Senator John F. Kennedy of Mass., delivers a campaign speech, Oct. 25, 1960 in St. Charles, Illinois.
(image by Diamond Images/Getty Images)
"The right to vote in a free American election is the most powerful and precious right in the world--and it must not be denied on the grounds of race or color. It is a potent key to achieving other rights of citizenship. For American history--both recent and past--clearly reveals that the power of the ballot has enabled those who achieve it to win other achievements as well, to gain a full voice in the affairs of their state and nation, and to see their interests represented in the governmental bodies which affect their future. In a free society, those with the power to govern are necessarily responsive to those with the right to vote."
* John Fitzgerald Kennedy, Special Message to the Congress on Civil Rights, 1963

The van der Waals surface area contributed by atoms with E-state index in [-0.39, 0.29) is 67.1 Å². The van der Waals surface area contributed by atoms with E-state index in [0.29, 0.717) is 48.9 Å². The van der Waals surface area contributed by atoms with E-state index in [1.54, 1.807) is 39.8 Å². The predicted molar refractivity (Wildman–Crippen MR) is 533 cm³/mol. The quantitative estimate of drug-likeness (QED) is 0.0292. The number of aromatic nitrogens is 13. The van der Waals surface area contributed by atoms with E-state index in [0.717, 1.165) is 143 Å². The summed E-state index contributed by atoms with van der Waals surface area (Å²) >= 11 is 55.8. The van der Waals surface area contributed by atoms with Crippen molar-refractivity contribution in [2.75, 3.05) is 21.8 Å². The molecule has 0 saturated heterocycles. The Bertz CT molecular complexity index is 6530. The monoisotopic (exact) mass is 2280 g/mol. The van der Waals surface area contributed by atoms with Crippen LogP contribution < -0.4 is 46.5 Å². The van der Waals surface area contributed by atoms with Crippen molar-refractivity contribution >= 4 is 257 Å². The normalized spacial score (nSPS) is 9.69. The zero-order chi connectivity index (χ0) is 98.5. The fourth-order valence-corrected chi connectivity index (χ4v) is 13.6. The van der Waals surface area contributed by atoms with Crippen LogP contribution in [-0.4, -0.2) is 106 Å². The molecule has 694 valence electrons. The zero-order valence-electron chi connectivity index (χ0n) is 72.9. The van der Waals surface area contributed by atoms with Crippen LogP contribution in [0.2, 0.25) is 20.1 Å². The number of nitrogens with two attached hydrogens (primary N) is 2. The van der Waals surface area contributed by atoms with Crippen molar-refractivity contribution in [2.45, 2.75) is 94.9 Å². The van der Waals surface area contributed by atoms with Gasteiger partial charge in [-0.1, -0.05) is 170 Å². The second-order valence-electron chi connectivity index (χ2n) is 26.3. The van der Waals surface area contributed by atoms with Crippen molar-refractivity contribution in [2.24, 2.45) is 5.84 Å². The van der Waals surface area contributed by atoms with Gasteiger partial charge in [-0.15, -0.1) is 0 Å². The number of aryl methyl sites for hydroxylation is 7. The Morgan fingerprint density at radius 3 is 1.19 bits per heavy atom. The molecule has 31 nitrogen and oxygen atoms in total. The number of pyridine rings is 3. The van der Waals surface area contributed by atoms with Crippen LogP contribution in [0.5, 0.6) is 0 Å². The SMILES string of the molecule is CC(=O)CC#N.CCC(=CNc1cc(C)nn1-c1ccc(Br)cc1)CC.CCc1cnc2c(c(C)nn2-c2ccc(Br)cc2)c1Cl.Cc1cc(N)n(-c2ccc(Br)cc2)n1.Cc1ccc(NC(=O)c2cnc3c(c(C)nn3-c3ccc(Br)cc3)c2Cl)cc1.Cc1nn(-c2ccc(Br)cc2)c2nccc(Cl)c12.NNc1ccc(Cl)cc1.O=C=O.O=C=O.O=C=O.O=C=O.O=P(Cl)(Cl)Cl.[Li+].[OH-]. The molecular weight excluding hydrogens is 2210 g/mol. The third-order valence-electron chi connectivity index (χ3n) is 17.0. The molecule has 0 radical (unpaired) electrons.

There has been much honoring of the memory of President John Fitzgerald Kennedy this week, and rightly so. He was dynamic figure who preached a "new generation of leadership" vision that still serves as an antithesis to the listless, austerity-burdened rhetoric of so many of today's political figures -- including some in Kennedy's own Democratic party.
Kennedy saw himself as a liberal reformer, declaring in 1960 that: "If by a 'Liberal' they mean someone who looks ahead and not behind, someone who welcomes new ideas without rigid reactions, someone who cares about the welfare of the people -- their health, their housing, their schools, their jobs, their civil rights, and their civil liberties -- someone who believes we can break through the stalemate and suspicions that grip us in our policies abroad, if that is what they mean by a 'Liberal,' then I'm proud to say I'm a 'Liberal.'"
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